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BMW and Toyota Partner on Lithium-ion Battery Research & Development for Electric Cars

published: 2011-12-02 10:47

Two R&D Labs are Better than One

Sometimes when you have to do something difficult, partnering is the best thing to do, even with a competitor. Rather than having each company reinvent the wheel and develop its own technology from scratch, car-makers have been making deals with each others, especially for the development of electric vehicles and the related technologies (a good example is how Tesla will supply parts and technologies to Daimler and Toyota (see here, here and here)). Probably using that kind of thinking, Toyota and BMW have decided to join efforts on developing lithium-ion battery technology for electric vehicles, and BMW has thrown in the mix access for Toyota to its diesel engine technology.

he two companies agreed on a collaborative research in the field of next-generation lithium-ion battery technologies. Furthermore, they have agreed to identify and discuss other possible collaborative projects.

In addition, Toyota Motor Europe (TME), TMC’s European subsidiary, and BMW Group have entered into a contract under which BMW Group is to supply 1.6 liter and 2.0 liter diesel engines to TME starting in 2014. The engines will be installed in certain Toyota-produced vehicles planned for sale in the European market. Through this agreement, Toyota plans to expand its European lineup and sales of fuel-efficient, low CO2-emission diesel-powered vehicles.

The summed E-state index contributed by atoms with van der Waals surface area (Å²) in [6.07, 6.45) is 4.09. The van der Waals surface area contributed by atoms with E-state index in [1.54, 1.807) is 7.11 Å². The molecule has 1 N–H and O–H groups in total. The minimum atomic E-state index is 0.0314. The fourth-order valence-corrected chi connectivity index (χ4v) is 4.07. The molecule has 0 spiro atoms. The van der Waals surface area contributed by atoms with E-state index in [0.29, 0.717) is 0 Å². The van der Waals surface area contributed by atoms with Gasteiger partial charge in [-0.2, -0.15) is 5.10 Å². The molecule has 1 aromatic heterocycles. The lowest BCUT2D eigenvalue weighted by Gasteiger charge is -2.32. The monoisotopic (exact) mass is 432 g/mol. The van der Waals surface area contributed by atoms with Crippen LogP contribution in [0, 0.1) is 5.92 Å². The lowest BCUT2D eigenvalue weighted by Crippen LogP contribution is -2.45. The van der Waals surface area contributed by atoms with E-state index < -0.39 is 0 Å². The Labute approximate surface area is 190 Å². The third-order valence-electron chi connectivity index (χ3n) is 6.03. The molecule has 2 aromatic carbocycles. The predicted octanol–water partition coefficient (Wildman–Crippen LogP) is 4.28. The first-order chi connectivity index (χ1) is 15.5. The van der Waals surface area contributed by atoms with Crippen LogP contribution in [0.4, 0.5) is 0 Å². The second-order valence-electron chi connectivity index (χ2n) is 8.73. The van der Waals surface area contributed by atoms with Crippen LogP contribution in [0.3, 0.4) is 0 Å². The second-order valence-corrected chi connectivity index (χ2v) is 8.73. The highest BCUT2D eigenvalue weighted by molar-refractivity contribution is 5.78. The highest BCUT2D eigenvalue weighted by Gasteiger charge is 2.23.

More Collaboration Required

The collaboration is described as "mid-to-long term", so don't expect new co-branded batteries just yet, but over time the electric car industry should benefit from the exchange of ideas between two groups of very good engineers. In fact, I'm hoping that more of these types of collaborations will take place. I'd love to see Nissan license some of its technology to others, and collaborate on the next generation, but that might not happen because Carlos Ghosn, Nissan's CEO, likes to play his cards very close to the vest.

I understand that all these companies are competitors, but there's so much work to do to develop next-gen technologies and gain mindshare in the general population so that EVs become accepted (in the same way that hybrids went from weird to commonplace over the past decade) that progress can be made faster working together and it doesn't have to be a zero-sum game.

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